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The temporomandibular joint (TMJ) is either one of the two joints connecting your lower jaw (mandible) to your skull.
TMJ disorders (TMDs) are problems with one or both of these joints. TMD symptoms include:
The exact causes of most TMDs aren’t well understood, but experts have found associations with certain genetic and hormonal factors.
Your genes play a role in how you perceive pain, both physically and psychologically, and differences in these processes may affect the development of TMDs. Higher estrogen levels have also been associated with TMDs.
An injury to the jaw or TMJ may also contribute to the development of a TMD.
TMDs often come on suddenly and resolve on their own just as quickly. But in some cases, they are persistent (chronic) and require professional attention.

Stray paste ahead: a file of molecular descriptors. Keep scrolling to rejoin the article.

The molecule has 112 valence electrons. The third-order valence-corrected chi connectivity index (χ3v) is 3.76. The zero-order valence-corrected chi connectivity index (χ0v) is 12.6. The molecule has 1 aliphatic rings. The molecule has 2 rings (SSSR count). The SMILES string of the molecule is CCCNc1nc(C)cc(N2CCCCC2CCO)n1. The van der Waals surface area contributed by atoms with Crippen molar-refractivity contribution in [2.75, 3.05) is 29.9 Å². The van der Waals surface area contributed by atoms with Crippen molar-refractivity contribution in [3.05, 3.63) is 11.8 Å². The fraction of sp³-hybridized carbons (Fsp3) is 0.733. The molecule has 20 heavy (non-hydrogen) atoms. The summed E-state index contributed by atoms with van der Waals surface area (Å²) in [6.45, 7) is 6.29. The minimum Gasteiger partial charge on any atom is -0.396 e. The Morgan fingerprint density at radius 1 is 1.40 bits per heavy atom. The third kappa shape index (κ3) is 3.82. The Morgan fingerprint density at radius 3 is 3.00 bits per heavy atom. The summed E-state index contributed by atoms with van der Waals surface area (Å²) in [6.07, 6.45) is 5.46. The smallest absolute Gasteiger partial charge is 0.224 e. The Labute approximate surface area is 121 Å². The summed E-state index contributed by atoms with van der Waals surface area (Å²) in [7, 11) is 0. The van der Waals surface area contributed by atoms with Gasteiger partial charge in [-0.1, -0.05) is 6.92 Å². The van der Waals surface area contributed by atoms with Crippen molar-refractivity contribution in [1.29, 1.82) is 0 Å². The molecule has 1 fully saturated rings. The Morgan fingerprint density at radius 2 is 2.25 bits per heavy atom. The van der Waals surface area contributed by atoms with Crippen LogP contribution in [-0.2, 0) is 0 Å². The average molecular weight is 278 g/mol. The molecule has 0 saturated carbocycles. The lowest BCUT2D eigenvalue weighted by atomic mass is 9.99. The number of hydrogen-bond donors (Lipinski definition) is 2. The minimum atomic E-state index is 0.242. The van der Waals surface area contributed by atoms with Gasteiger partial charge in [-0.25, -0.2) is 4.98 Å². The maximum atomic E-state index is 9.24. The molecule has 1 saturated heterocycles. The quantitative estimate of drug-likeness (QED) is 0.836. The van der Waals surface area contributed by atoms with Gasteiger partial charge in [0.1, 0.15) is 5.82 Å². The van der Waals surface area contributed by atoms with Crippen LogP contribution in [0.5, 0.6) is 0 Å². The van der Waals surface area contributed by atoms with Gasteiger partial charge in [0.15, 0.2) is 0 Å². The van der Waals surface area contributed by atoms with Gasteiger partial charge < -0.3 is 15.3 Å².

If more conservative treatments fail to relieve jaw pain or dysfunction, that professional attention may include TMJ surgery.
Doctors and dentists are unlikely to recommend TMJ surgery as a first-line treatment. Surgical procedures are most often considered a last resort meant for severe cases where other treatments have failed.
TMJ surgery is generally irreversible. Anything that involves a permanent change to the way your teeth or jaw bones fit together may not necessarily solve the problem.
For these reasons, experts generally recommend people suffering from TMDs to try conservative, non-invasive treatments first. But surgery may be a logical next step in cases where other treatments have failed to resolve serious TMJ dysfunction. Your doctor can help you decide if surgery is necessary.
They might recommend orthognathic surgery, which corrects bite problems, if your TMJ issues are related to other bite problems. However, even if you are a candidate for surgery, your doctor will likely want to begin with the least invasive procedure(s) possible.